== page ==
Just in time for Parshat Mishpatim, Hebrewbooks.org uploaded Abravanel's Ateret Zekeinim. This book is discussed at length in Eric Lawee's Harvard dissertation (also published in book form) - "Inheritance of the Fathers": Aspects of Isaac Abarbanel's stance towards tradition and the subject of his article - Isaac Abarbanel's "Stance toward Tradition": The Case of "'Aṭeret zeqenim" (AJS Reveiw '97). As Lawee describes it:
Written in Lisbon sometime in the middle or late 1460s or early 1470s, the tract is, in its outer structure, a study of a single biblical passage (Exodus 23:20-24:18), but it treats a host of broader themes: providence, prophecy, the uniqueness of the Jewish people and their Land, ultimate human felicity, and the like.17
In later life, Abarbanel would look back on 'Ateret zeqenim as a "small composition" written in his early manhood.18 Yet if short and circumscribed by the standards of later works, Abarbanel's first work is well worth studying inasmuch as it introduces well both its author and his vast literary corpus, broaching many of the subjects that Abarbanel would treat thematically in later writings and exemplifying the literary character which his subsequent biblical commentaries (of which it should be considered the first) would take.
In addition, 'Ateret zeqenim calls attention to the theme of Abarbanel's relationship to the Jewish past in diverse ways, among them by making a case for exegetical independence and intellectual innovation in its introduction; by presaging principles that Abarbanel used to delimit midrashic authority in later works, and by revealing points of contact and conflict that animated Abarbanel's relationship with his most revered medieval predecessor, Maimonides, and with Maimonides' late medieval "esoteric" interpreters. (Still another prefigurative feature of the tract not touched on in the following is the stance of formal but qualified allegiance to Kabbalah adopted by Abarbanel therein as it resurfaces in later writings.)19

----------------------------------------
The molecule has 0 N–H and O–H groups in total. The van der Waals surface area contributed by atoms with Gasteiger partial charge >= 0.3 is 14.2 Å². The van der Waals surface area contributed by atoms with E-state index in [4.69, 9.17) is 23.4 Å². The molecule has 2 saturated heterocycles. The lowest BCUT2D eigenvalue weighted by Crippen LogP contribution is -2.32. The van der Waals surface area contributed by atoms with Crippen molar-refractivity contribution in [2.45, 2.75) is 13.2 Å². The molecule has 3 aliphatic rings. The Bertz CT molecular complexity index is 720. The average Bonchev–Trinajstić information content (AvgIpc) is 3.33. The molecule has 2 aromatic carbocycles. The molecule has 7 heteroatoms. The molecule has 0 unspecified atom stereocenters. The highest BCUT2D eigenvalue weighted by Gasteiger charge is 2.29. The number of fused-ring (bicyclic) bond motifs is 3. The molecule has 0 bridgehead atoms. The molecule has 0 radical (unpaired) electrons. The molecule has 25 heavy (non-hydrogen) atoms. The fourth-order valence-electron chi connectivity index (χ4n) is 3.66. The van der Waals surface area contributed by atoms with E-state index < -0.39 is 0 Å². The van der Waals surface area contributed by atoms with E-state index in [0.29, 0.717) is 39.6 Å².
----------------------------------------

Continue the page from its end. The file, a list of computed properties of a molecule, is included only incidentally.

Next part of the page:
In short, 'Ateret zeqenim provides a unique and revelatory glimpse of Abarbanel at the earliest stage of his literary career standing before time-honored rabbinic traditions and the main medieval claimants to the mantle of Jewish tradition, the philosophers and kabbalists.
Finally, 'Ateret zeqenim points to larger questions summoned by the wide-ranging and elusive term "tradition"20( e.g., when do traditions re-main stable? why do they change? what patterns of change are evinced?)2' and, more specifically, highlights characteristic quandaries faced by writers working within a religious tradition: when and in what areas is critical thinking concerning traditional texts sanctioned? who are the authoritative interpreters of tradition? what is the basis of their authority? at what point does reinterpretation of tradition subvert it? what theological justifications exist for modem-day efforts to discover and advance new insights?22
[Update: ואברבנאל הואיל ואתא לידן - See here for a letter and testament of Abravanel. A critical edition of Abravanel's letters can be found here.]